Memorial Day, a day to remember those who died in military service of our nation.

May 25, 2018

Memorial Day, a day to remember those who died in military service of our nation.

As Memorial Day approaches, it seems like a good time to reflect a little on the meaning of some of our American military holidays. In this day and age of social media, you see a lot of posts on Memorial Day thanking those who are currently serving in the military or thanking the veterans for their service. Of course, any day is an appropriate day to thank these men and women for their service to our nation. But, Memorial Day is really a sacred day reserved to honor those who gave the ultimate sacrifice of their lives while in the service of our Armed Forces. It seems that this important aspect of Memorial Day has gotten saturated over the years by the lack of understanding of what this holiday really is about.

Memorial Day was once originally known as Decoration Day and it originated in the years after the Civil War when towns and cities began holding springtime tributes to the fallen soldiers by decorating their graves with flowers and reciting prayers.

In 1868, General John A. Logan, who was a leader of an organization for Northern Civil War veterans, called for a nationwide day of remembrance on May 30 of that year. The date was chosen because it wasn’t the anniversary of any particular battle. On the first Decoration Day, General James Garfield made a speech at Arlington National Cemetery and 5,000 participants decorated the graves of the 20,000 Union and Confederate soldiers buried there.

The holiday originally only honored those who had died in the Civil War. During World War I, the holiday, which started to become known as Memorial Day, honored all American military who died in war. In 1968, Congress passed the Uniformed Monday Holiday Act, which established Memorial Day as the last Monday in May, in order to create a three-day weekend for federal employees; the change went into effect in 1971. The same law declared Memorial Day a federal holiday.

There are special days designated to honor the living who are serving or who have served in the military.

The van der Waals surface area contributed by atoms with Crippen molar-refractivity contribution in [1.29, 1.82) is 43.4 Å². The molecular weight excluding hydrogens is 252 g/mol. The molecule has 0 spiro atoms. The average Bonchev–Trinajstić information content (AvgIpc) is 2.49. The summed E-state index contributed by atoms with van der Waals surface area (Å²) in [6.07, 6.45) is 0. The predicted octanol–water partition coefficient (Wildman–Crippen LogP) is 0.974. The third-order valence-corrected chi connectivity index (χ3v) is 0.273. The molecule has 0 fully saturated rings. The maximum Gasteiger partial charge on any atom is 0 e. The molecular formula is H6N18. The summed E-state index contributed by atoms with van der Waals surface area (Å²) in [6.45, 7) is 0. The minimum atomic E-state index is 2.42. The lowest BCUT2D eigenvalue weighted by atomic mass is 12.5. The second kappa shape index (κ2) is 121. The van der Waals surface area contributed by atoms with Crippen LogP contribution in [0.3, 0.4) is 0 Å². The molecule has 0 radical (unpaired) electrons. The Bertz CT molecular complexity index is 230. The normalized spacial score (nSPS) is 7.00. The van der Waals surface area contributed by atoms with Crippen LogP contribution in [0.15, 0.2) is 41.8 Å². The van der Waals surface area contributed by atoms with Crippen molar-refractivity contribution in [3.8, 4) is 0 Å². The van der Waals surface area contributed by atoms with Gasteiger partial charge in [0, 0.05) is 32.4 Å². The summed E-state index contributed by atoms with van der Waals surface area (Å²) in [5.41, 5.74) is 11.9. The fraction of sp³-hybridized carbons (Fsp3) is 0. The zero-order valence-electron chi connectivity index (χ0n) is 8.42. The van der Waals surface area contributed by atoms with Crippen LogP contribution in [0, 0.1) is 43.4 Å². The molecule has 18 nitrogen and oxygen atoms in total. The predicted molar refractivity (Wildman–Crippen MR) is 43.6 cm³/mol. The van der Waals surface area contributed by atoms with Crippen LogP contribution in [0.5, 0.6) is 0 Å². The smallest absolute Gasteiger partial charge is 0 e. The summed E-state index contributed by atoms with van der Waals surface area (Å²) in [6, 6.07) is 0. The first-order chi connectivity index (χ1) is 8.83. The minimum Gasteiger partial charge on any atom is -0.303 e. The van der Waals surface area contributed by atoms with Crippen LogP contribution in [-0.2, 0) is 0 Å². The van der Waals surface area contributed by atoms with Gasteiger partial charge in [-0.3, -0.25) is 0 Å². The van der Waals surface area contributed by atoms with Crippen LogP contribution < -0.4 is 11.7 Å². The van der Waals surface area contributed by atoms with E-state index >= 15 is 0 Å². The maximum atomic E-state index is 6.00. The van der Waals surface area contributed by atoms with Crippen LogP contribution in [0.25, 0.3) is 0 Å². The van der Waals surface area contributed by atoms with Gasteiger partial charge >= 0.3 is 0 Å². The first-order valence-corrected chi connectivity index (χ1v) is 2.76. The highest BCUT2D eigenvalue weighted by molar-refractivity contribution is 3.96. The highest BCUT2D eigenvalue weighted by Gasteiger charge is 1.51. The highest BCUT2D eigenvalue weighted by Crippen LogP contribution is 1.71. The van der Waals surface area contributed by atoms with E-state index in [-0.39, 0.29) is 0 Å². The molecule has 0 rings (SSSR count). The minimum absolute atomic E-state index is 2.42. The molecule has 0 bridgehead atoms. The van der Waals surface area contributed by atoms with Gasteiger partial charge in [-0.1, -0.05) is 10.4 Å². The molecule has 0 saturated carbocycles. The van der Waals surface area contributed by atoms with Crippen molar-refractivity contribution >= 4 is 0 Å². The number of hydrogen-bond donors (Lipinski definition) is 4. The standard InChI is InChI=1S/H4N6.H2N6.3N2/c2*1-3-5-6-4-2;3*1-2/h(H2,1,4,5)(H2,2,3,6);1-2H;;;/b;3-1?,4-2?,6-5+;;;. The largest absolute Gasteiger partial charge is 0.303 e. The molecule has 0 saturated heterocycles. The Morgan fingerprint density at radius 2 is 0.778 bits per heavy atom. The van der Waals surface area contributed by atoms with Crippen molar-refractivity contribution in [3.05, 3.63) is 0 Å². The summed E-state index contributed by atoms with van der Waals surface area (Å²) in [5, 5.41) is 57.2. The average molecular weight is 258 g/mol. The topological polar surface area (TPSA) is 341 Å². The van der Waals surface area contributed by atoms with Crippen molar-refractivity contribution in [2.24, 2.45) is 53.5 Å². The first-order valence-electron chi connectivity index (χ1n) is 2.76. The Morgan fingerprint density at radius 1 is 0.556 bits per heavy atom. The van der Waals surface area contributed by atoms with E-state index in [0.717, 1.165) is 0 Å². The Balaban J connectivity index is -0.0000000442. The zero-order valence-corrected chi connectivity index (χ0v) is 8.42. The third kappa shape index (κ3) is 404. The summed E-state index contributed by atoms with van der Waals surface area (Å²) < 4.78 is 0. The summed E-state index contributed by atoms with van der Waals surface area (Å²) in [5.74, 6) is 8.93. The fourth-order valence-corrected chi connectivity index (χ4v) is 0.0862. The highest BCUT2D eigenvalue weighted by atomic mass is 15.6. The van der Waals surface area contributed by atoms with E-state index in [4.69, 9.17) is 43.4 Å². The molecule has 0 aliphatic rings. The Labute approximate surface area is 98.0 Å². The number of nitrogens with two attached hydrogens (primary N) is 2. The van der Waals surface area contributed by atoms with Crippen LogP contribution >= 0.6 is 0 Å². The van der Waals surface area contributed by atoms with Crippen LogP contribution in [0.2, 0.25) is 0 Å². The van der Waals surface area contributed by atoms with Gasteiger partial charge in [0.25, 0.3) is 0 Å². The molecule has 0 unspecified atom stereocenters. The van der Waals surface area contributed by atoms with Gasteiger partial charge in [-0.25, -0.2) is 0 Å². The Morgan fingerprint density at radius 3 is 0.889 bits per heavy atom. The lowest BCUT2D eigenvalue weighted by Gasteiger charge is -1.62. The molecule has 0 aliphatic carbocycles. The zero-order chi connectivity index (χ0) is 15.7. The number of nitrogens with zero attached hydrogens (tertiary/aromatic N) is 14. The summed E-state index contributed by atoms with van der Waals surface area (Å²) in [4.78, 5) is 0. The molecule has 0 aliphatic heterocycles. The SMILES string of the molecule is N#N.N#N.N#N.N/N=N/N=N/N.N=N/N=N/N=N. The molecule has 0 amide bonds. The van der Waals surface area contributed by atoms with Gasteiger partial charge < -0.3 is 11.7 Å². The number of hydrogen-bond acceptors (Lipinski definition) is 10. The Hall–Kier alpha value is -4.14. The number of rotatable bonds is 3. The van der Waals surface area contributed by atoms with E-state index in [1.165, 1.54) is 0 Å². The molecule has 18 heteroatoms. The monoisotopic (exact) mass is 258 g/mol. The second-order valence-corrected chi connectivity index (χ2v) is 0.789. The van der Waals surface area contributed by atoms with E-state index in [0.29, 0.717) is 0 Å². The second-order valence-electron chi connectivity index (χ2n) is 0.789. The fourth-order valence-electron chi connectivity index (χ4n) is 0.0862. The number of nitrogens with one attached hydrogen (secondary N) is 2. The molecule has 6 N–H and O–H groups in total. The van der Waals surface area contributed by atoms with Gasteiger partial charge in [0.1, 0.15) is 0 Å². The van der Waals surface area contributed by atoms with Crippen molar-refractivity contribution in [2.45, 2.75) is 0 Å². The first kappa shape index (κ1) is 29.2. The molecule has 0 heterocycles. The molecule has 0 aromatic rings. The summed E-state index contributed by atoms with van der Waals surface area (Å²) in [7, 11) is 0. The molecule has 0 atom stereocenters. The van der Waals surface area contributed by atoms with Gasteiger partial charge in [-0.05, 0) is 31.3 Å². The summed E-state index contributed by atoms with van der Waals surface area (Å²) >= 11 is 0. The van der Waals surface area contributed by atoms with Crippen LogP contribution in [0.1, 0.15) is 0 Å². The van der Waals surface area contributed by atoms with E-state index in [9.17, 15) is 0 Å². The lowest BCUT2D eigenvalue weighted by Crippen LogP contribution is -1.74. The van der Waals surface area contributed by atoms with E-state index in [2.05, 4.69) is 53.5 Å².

Armed Forces Day is celebrated on the third Saturday of May. It was created at the urging of President Harry Truman, who wanted one day to honor all the Armed Forces, instead of a separate day honoring each of the branches. On Aug. 31, 1949, Secretary of Defense Louis Johnson announced the creation of an Armed Forces Day to replace separate Army, Navy and Air Force Days. The event stemmed from the armed forces’ unification under one department – the Department of Defense. The Army, Navy and Air Force leagues adopted the newly formed day. The Marine Corps League declined to drop support for Marine Corps Day but supports Armed Forces Day too (the Marines Corps birthday is observed on Nov. 10). The first Armed Forces Day was celebrated on Saturday, May 20, 1950. 

If you want to honor a veteran on a particular day, Veterans Day, Nov. 11, is your best bet. On June 4, 1926, Congress adopted a resolution requesting that President Calvin Coolidge issue annual proclamations to observe the armistice of World War I on Nov. 11. In 1938, Congress declared Nov. 11 as a legal holiday, Armistice Day. In 1954, Congress changed the name fo the holiday to Veterans Day.

Mason County to observe Memorial Day.

Several events are planned to observe Memorial Day in Mason County, on Monday, May 28.


Ludington: Parade starts at 10:15 a.m. from the Mason County Courthouse west on Ludington Avenue to Stearns Park.

Service at Stearns Park starts at 11 a.m. This year’s speaker is U.S. Coast Guard Chief Boatswin’s Mate (Chief) Mark Szoboszlay of Coast Guard Station Ludington .


Scottville/Custer/Free Soil: A service will be held at Mason County Central High School at 9 a.m. led by the Custer VFW Honor Guard along with the Mason County Central High School band. Traditionally an eighth grade student from MCC reads President Abraham Lincoln’s Gettysburg Address. From there, the VFW Honor Guard will travel to Riverside Cemetery in Custer Township for a ceremony, where a Mason County Eastern eighth grade student will read the Gettysburg Address. From there the post members will travel to Maple Grove Cemetery in Free Soil Township. The honor guard will also stop at the Michigan State Police Trooper Paul Butterfield memorial on Custer Road.


Memorial Day is a day on which those who died in active military service are remembered, traditionally observed on May 30 but now officially observed on the last Monday in May.

Eats & Drinks

Eats & Drinks